|NEB line||Name of NEB line / statistical dimension|
|43||-||NICHTENERGETISCHER VERBRAUCH||NON-ENERGY CONSUMPTION|
* and, finally, the consumption balance that indicates the final consumption sectors in which energy is transformed into the useful energy ultimately needed (such as power, light, room and process heating) (final energy consumption).
This includes industry (with 14 sub-sectors), transport, households and commercial use, trade, services and other consumers (including agriculture):
Table 3: The Consumption Balance
|NEB line||Name of NEB line / statistical dimension|
|EB line||statistical dimension|
|45||ENDENERGIEVERBRAUCH||FINAL ENERGY CONSUMPTION|
|46||Gewinnung von Steinen und Erden, sonst. Bergbau||Quarrying, other mining|
|47||+||Ernährung und Tabak||Food and tobacco|
|50||+||Sonstige chemische Industrie||Other chemical industry|
|51||+||Gummi- u. Kunststoffwaren||Rubber and plastic products|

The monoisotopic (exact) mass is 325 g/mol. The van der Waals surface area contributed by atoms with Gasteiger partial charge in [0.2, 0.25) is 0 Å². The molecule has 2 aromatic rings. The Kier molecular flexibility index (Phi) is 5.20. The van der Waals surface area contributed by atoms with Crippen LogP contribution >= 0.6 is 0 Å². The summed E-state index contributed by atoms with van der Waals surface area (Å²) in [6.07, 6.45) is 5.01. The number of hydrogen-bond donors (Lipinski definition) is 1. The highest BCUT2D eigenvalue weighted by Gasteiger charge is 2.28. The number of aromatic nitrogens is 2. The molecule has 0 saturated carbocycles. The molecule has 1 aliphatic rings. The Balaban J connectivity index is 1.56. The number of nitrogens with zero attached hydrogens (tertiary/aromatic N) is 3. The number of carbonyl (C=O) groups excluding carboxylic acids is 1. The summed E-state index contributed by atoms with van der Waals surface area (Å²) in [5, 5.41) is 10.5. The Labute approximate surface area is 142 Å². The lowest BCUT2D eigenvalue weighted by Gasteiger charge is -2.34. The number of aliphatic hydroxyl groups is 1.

|52||+||Glas u. Keramik||Glass and ceramics|
|53||+||Verarbeitung v. Steine u. Erden||Mineral processing|
|54||+||Metallerzeugung||Manufacture of basic metals|
|55||+||NE-Metalle, -gießereien||Non-ferrous metals, foundries|
|57||+||Maschinenbau||Manufacture of machinery|
|58||+||Fahrzeugbau||Manufacture of transp. equip.|
|59||+||Sonstige Wirtschaftszweige||Other segments|
|60||=||Bergbau, Gew. Steine u. Erden, Verarbeit. Gewerbe insg.||Mining and quarrying, manufacturing industry|
|64||+||Küsten- und Binnenschifffahrt||Inland navigation|
|67||+||Gewerbe, Handel, Dienstleistungen u.übrige Verbraucher||Trade, commerce, services and other consumers|
|68||=||Haushalte, Gewerbe, Handel und Dienstleistungen||Households, trade, commerce and services|
The energy flow in the Energy Balances is depicted for 30 energy resources. These energy resources can be allocated to the following main groups:
- hard coal,
- petroleum (including LPG and refinery gas),
- gases (coke-oven and blast furnace gas, natural gas and firedamp, and excluding landfill gas
- and the gases in the previous category),
- renewable energies (including renewable waste and, as of 2013, sewage sludge),
- other energy sources (non-renewable waste, waste heat),
- electrical power and other energy resources.